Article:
Women, Men, and Politeness

Women, Men, and Politeness

Women, Men, and Politeness

Women, Men, and Politeness


"Language and gender is a dynamic and popular area of sociolinguistics. Women, Men and Politeness focuses on the specific issue of the ways in which women and men express politeness verbally. Women, Men and Politeness will be of interest to second year undergraduate students following courses on sociolinguistics and language and gender and will be supplementary reading for students of sociology, anthropology, women's studies and English literature. It will also be of value to counsellors, teachers and administrators dealing with problems in the workplace arising from gender differences in language use." Title Summary field provided by Blackwell North America, Inc. All Rights Reserved


Are women more polite than men? The question is deceptively simple. The answer, by contrast, is very complicated as this book will illustrate.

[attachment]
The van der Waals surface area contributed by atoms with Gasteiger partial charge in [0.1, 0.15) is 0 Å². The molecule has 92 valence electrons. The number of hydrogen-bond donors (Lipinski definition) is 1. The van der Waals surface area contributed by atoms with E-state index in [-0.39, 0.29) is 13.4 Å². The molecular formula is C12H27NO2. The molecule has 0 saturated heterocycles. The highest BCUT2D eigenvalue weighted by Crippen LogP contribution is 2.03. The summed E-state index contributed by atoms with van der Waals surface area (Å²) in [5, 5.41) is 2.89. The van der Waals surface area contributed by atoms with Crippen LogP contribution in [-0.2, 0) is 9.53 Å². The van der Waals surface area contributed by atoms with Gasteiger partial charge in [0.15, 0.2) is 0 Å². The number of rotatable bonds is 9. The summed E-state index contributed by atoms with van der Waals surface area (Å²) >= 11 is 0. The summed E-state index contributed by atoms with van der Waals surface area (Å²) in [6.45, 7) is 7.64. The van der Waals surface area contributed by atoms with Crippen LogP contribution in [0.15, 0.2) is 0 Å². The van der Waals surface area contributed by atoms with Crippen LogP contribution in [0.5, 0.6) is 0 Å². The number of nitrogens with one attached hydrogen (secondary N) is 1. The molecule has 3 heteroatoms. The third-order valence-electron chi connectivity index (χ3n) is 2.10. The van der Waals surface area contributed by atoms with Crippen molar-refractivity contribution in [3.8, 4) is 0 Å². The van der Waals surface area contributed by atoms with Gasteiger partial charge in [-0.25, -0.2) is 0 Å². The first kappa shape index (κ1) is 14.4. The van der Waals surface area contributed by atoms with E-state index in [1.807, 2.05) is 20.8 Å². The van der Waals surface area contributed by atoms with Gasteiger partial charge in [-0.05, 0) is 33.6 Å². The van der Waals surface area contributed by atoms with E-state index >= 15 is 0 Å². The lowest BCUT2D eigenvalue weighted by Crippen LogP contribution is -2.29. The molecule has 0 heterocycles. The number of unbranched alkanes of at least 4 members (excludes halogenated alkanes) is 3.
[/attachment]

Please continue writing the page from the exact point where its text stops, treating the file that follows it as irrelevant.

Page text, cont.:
When a sociolinguist is asked this question her first reaction is to say 'it depends what you mean by politeness, and it depends which women and which men you are comparing, and it also depends on the context in which they are talking'. Considerations such as these mean that any answer needs to be hedged and qualified in all sorts of ways. But perhaps I should say right at the outset that, when all the necessary reservations and qualifications have been taken into account, I think the answer is 'yes, women are more polite than men'. This book explores some of the evidence for that conclusion.

Sex and language

There is certainly plenty of evidence of differences between women and men in the area of language. It is well established, for instance, that girls are verbally more precocious than boys (see Maccoby and Jacklin 1974; Chambers 1992).

Over many years, women have demonstrated an advantage over men in tests of fluency, speaking, sentence complexity, analogy, listening, comprehension of both written and spoken material, vocabulary, and spelling.

(Chambers 1992: 199)

By contrast

men are more likely to stutter and to have reading disabilities. They are also much more likely to suffer aphasic speech disorders . . .

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